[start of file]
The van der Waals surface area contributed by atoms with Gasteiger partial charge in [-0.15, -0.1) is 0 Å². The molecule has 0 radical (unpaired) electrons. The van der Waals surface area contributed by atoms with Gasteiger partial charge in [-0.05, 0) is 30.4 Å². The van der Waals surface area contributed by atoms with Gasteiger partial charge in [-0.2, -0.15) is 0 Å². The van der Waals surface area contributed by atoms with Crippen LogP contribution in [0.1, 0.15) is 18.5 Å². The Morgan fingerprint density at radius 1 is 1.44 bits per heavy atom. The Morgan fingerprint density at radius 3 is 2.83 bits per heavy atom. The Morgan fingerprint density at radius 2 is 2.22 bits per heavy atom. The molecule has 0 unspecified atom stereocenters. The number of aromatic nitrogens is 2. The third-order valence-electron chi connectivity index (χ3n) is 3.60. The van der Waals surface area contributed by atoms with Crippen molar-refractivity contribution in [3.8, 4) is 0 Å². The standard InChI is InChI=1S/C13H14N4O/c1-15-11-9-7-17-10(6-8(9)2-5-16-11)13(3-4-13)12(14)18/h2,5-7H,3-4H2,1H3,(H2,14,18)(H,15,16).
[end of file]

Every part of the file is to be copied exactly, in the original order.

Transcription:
The van der Waals surface area contributed by atoms with Gasteiger partial charge in [-0.15, -0.1) is 0 Å². The molecule has 0 radical (unpaired) electrons. The van der Waals surface area contributed by atoms with Gasteiger partial charge in [-0.05, 0) is 30.4 Å². The van der Waals surface area contributed by atoms with Gasteiger partial charge in [-0.2, -0.15) is 0 Å². The van der Waals surface area contributed by atoms with Crippen LogP contribution in [0.1, 0.15) is 18.5 Å². The Morgan fingerprint density at radius 1 is 1.44 bits per heavy atom. The Morgan fingerprint density at radius 3 is 2.83 bits per heavy atom. The Morgan fingerprint density at radius 2 is 2.22 bits per heavy atom. The molecule has 0 unspecified atom stereocenters. The number of aromatic nitrogens is 2. The third-order valence-electron chi connectivity index (χ3n) is 3.60. The van der Waals surface area contributed by atoms with Crippen molar-refractivity contribution in [3.8, 4) is 0 Å². The standard InChI is InChI=1S/C13H14N4O/c1-15-11-9-7-17-10(6-8(9)2-5-16-11)13(3-4-13)12(14)18/h2,5-7H,3-4H2,1H3,(H2,14,18)(H,15,16).